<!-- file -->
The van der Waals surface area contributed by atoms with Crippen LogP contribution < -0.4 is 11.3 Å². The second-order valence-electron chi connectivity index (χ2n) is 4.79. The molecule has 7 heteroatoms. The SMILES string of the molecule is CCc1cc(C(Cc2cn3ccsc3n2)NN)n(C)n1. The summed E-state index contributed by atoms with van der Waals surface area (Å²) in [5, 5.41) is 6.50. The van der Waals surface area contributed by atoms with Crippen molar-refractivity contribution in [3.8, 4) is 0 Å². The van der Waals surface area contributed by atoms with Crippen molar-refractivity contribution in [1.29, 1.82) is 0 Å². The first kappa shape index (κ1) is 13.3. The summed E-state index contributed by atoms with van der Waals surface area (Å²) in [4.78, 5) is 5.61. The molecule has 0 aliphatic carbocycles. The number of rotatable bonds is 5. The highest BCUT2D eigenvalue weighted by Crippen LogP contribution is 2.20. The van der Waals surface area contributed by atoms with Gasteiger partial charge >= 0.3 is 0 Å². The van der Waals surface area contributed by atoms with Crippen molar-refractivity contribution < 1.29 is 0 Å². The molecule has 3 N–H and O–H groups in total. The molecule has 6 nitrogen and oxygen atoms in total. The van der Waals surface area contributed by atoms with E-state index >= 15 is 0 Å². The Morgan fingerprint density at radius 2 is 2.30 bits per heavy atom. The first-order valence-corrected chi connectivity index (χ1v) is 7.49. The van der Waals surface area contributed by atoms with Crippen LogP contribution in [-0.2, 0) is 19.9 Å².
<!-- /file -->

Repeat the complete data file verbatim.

The van der Waals surface area contributed by atoms with Crippen LogP contribution < -0.4 is 11.3 Å². The second-order valence-electron chi connectivity index (χ2n) is 4.79. The molecule has 7 heteroatoms. The SMILES string of the molecule is CCc1cc(C(Cc2cn3ccsc3n2)NN)n(C)n1. The summed E-state index contributed by atoms with van der Waals surface area (Å²) in [5, 5.41) is 6.50. The van der Waals surface area contributed by atoms with Crippen molar-refractivity contribution in [3.8, 4) is 0 Å². The van der Waals surface area contributed by atoms with Crippen molar-refractivity contribution in [1.29, 1.82) is 0 Å². The first kappa shape index (κ1) is 13.3. The summed E-state index contributed by atoms with van der Waals surface area (Å²) in [4.78, 5) is 5.61. The molecule has 0 aliphatic carbocycles. The number of rotatable bonds is 5. The highest BCUT2D eigenvalue weighted by Crippen LogP contribution is 2.20. The van der Waals surface area contributed by atoms with Gasteiger partial charge >= 0.3 is 0 Å². The van der Waals surface area contributed by atoms with Crippen molar-refractivity contribution < 1.29 is 0 Å². The molecule has 3 N–H and O–H groups in total. The molecule has 6 nitrogen and oxygen atoms in total. The van der Waals surface area contributed by atoms with E-state index >= 15 is 0 Å². The Morgan fingerprint density at radius 2 is 2.30 bits per heavy atom. The first-order valence-corrected chi connectivity index (χ1v) is 7.49. The van der Waals surface area contributed by atoms with Crippen LogP contribution in [-0.2, 0) is 19.9 Å².